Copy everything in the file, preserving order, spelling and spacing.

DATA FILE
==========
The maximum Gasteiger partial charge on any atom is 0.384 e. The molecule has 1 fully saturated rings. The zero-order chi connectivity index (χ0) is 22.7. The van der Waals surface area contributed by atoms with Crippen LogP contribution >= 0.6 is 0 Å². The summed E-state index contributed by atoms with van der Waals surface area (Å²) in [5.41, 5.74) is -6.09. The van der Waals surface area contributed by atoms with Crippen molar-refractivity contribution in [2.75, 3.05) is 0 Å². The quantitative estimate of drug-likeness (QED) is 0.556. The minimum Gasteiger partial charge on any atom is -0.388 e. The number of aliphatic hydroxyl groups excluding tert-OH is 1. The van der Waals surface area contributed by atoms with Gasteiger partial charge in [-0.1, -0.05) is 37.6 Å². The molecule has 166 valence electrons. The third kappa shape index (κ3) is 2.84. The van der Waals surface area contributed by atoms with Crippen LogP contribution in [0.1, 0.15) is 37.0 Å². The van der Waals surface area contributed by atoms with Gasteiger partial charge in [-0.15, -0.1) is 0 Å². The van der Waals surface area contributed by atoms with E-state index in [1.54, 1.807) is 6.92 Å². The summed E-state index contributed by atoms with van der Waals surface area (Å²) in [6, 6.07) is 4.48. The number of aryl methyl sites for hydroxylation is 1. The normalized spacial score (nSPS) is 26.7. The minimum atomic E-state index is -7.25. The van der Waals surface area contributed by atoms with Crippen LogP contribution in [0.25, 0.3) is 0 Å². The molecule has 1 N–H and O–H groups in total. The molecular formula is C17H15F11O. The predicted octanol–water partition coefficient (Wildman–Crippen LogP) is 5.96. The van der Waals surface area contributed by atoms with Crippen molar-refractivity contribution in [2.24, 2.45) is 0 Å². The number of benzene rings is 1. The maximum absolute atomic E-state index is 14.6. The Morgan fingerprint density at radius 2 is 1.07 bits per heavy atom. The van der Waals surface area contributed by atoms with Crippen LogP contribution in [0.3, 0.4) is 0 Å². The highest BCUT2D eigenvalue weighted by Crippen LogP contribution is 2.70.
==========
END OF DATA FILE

The maximum Gasteiger partial charge on any atom is 0.384 e. The molecule has 1 fully saturated rings. The zero-order chi connectivity index (χ0) is 22.7. The van der Waals surface area contributed by atoms with Crippen LogP contribution >= 0.6 is 0 Å². The summed E-state index contributed by atoms with van der Waals surface area (Å²) in [5.41, 5.74) is -6.09. The van der Waals surface area contributed by atoms with Crippen molar-refractivity contribution in [2.75, 3.05) is 0 Å². The quantitative estimate of drug-likeness (QED) is 0.556. The minimum Gasteiger partial charge on any atom is -0.388 e. The number of aliphatic hydroxyl groups excluding tert-OH is 1. The van der Waals surface area contributed by atoms with Gasteiger partial charge in [-0.1, -0.05) is 37.6 Å². The molecule has 166 valence electrons. The third kappa shape index (κ3) is 2.84. The van der Waals surface area contributed by atoms with Crippen LogP contribution in [0.1, 0.15) is 37.0 Å². The van der Waals surface area contributed by atoms with Gasteiger partial charge in [-0.15, -0.1) is 0 Å². The van der Waals surface area contributed by atoms with E-state index in [1.54, 1.807) is 6.92 Å². The summed E-state index contributed by atoms with van der Waals surface area (Å²) in [6, 6.07) is 4.48. The number of aryl methyl sites for hydroxylation is 1. The normalized spacial score (nSPS) is 26.7. The minimum atomic E-state index is -7.25. The van der Waals surface area contributed by atoms with Crippen LogP contribution in [0.25, 0.3) is 0 Å². The molecule has 1 N–H and O–H groups in total. The molecular formula is C17H15F11O. The predicted octanol–water partition coefficient (Wildman–Crippen LogP) is 5.96. The van der Waals surface area contributed by atoms with Crippen molar-refractivity contribution in [2.24, 2.45) is 0 Å². The number of benzene rings is 1. The maximum absolute atomic E-state index is 14.6. The Morgan fingerprint density at radius 2 is 1.07 bits per heavy atom. The van der Waals surface area contributed by atoms with Crippen LogP contribution in [0.3, 0.4) is 0 Å². The highest BCUT2D eigenvalue weighted by Crippen LogP contribution is 2.70.